Annatto and Achiote -- What Are They?
In a nutshell... they are the same thing! (Actually, in a seed pod they are the same thing.)
Achiote shrubs produce seed pods containing small brownish seeds prized for their bright orange tint. Never heard of achiote? Perhaps you know it as annatto, instead.
Although you may not be familiar with this hard seed in its whole form, you have doubtless come across its naturally orange-reddish shade in other uses – coloring cheeses, pastry dough, butter, and other prepared foods; medications; cloth; and even cosmetics.
Availability of Achiote
The achiote bush (Bixa orellana) is native to North America and its seed pods turn brown and hairy when ripe. The seeds themselves are approximately 3mm in diameter and reddish-brown. When ground, the seeds make a deeply reddish powder, or can be crushed with other spices into a small amount of water to form a ready-made paste (or simply bought). This paste is also known as recado colorado. When warmed in oil, the seeds impart a warm orangey-red tone to the oil, which is then used to color and flavor food.
The photograph shows bright orange achiote powder and two types of achiote seeds -- young and old. The younger ones are brighter and will release their color and flavor more easily than older ones. Seek these ones when buying.
If you make your own paste, use a mortar and pestle; when grinding the seeds use a special grinder you have set aside; and when heating the seeds in oil, be sure to place the spoon on a glass plate. Achiote is highly pigmented and will stain whatever it touches, including your fingers.
Achiote in Foods
When used in food, annatto does require certain specifications, but the Food and Drug Administration has exempted it from certification:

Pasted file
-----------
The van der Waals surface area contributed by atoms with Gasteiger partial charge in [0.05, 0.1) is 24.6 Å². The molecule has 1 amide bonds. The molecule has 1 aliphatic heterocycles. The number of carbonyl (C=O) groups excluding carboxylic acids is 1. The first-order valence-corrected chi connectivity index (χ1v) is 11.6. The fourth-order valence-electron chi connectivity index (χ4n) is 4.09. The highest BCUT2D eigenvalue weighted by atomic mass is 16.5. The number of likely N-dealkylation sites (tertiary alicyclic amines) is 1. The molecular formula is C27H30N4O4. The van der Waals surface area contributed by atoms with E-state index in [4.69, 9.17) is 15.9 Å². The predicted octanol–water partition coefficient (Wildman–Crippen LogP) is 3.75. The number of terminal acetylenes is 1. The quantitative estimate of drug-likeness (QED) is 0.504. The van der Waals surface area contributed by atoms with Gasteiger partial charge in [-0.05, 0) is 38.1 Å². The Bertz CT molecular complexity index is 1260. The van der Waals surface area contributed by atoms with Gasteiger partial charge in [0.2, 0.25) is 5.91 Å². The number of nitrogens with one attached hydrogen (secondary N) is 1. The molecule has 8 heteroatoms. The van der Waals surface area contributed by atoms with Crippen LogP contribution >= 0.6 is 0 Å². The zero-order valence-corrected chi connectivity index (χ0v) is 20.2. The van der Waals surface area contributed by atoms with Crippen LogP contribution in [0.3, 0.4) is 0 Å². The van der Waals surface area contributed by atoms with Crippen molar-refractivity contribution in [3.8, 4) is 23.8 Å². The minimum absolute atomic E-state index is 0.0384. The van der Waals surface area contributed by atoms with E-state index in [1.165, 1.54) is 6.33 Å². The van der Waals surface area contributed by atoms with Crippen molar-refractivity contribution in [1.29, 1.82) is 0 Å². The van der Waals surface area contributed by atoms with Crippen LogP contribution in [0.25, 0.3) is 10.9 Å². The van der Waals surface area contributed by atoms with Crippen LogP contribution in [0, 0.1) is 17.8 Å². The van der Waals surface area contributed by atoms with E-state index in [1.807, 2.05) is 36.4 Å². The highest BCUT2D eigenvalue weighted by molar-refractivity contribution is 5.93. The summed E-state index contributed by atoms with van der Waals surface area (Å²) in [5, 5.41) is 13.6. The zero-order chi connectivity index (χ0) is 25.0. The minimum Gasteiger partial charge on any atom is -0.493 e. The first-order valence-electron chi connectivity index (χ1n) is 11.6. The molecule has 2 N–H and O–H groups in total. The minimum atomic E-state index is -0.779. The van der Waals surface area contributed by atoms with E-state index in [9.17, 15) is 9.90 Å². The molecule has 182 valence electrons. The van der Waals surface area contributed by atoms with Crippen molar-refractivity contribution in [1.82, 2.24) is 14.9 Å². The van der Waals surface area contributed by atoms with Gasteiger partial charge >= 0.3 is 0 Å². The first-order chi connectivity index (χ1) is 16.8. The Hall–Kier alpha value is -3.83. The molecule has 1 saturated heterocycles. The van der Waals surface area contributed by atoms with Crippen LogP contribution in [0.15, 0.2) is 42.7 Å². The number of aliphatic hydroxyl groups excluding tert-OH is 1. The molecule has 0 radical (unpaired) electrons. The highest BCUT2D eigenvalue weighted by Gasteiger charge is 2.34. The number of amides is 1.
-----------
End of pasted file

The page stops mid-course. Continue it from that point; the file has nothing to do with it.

“…annatto extract shall contain no more solvent residue than is permitted of the corresponding solvents in spice oleoresins under applicable food additive regulations in parts 170 through 189 of this chapter."
This certification of exemption makes achiote more valuable commercially.
Although their flavor profiles are not very similar, due to its color annatto is sometimes used as a much less expensive replacement to saffron, the king of spices.
One example of one of the many dishes that can be prepared with achiote is arroz con gandules.
Achiote in Cosmetics
The Aztecs and Mayans used annatto to color their skin and hair from this “lipstick tree”, and today we are no different. Hey, if it ain’t broke, why fix it? Annatto is used to color different types of cosmetics including eye makeup, and does not require certification by the FDA in this form either. Two cosmetic brands that use annatto as a coloring are Aveda in their Control Paste Finishing Paste for hair; and DuWop in their Pure Venom Plumping Lip Stain.
Some companies simply name their blush tones “achiote,” for example the healthy, natural type cosmetics company tarte. They created Achiote Cheek Tint & Lip Luster Duo, unfortunately no longer available on the tarte site. I imagine rubbing oil directly on one’s cheeks is no longer appropriate. Or perhaps it’s simply considered too messy nowadays.
Links to Achiote Safety
- cosmeticsinfo.org - Your source for safety information about cosmetics and personal care products
Safety information about annatto
- Summary of Color Additives for Use in the United States in Foods, Drugs, Cosmetics, and Medical Devi
Summary of Color Additives Listed for Use in the United States in Foods, Drugs, and Medical Devices